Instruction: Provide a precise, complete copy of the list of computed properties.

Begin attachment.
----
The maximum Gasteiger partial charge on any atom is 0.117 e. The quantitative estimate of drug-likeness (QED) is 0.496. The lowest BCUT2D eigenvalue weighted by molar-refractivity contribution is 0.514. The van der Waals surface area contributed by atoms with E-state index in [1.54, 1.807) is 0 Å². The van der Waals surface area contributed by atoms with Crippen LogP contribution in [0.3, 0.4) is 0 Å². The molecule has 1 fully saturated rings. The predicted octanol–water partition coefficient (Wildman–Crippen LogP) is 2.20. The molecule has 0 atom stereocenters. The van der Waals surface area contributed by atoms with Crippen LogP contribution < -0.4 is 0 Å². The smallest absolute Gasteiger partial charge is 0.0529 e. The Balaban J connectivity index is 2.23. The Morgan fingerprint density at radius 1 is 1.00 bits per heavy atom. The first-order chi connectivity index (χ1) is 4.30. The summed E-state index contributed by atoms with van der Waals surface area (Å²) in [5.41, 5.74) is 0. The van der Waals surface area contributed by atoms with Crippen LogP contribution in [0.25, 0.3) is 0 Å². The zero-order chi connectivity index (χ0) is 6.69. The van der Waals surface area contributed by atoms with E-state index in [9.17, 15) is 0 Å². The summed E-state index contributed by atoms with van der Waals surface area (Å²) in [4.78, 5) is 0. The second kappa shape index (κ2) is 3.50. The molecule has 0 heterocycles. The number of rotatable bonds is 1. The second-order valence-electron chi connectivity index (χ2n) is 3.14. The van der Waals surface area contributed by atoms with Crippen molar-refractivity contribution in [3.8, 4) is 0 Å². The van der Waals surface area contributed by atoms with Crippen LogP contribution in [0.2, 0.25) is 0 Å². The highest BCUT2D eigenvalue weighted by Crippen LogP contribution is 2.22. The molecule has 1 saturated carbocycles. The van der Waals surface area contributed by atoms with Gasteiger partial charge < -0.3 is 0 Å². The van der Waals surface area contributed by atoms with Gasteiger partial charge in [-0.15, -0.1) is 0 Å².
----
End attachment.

The maximum Gasteiger partial charge on any atom is 0.117 e. The quantitative estimate of drug-likeness (QED) is 0.496. The lowest BCUT2D eigenvalue weighted by molar-refractivity contribution is 0.514. The van der Waals surface area contributed by atoms with E-state index in [1.54, 1.807) is 0 Å². The van der Waals surface area contributed by atoms with Crippen LogP contribution in [0.3, 0.4) is 0 Å². The molecule has 1 fully saturated rings. The predicted octanol–water partition coefficient (Wildman–Crippen LogP) is 2.20. The molecule has 0 atom stereocenters. The van der Waals surface area contributed by atoms with Crippen LogP contribution < -0.4 is 0 Å². The smallest absolute Gasteiger partial charge is 0.0529 e. The Balaban J connectivity index is 2.23. The Morgan fingerprint density at radius 1 is 1.00 bits per heavy atom. The first-order chi connectivity index (χ1) is 4.30. The summed E-state index contributed by atoms with van der Waals surface area (Å²) in [5.41, 5.74) is 0. The van der Waals surface area contributed by atoms with Crippen LogP contribution in [0.25, 0.3) is 0 Å². The zero-order chi connectivity index (χ0) is 6.69. The van der Waals surface area contributed by atoms with E-state index in [9.17, 15) is 0 Å². The summed E-state index contributed by atoms with van der Waals surface area (Å²) in [4.78, 5) is 0. The second kappa shape index (κ2) is 3.50. The molecule has 0 heterocycles. The number of rotatable bonds is 1. The second-order valence-electron chi connectivity index (χ2n) is 3.14. The van der Waals surface area contributed by atoms with Crippen molar-refractivity contribution in [3.8, 4) is 0 Å². The van der Waals surface area contributed by atoms with Crippen LogP contribution in [0.2, 0.25) is 0 Å². The highest BCUT2D eigenvalue weighted by Crippen LogP contribution is 2.22. The molecule has 1 saturated carbocycles. The van der Waals surface area contributed by atoms with Gasteiger partial charge < -0.3 is 0 Å². The van der Waals surface area contributed by atoms with Gasteiger partial charge in [-0.15, -0.1) is 0 Å².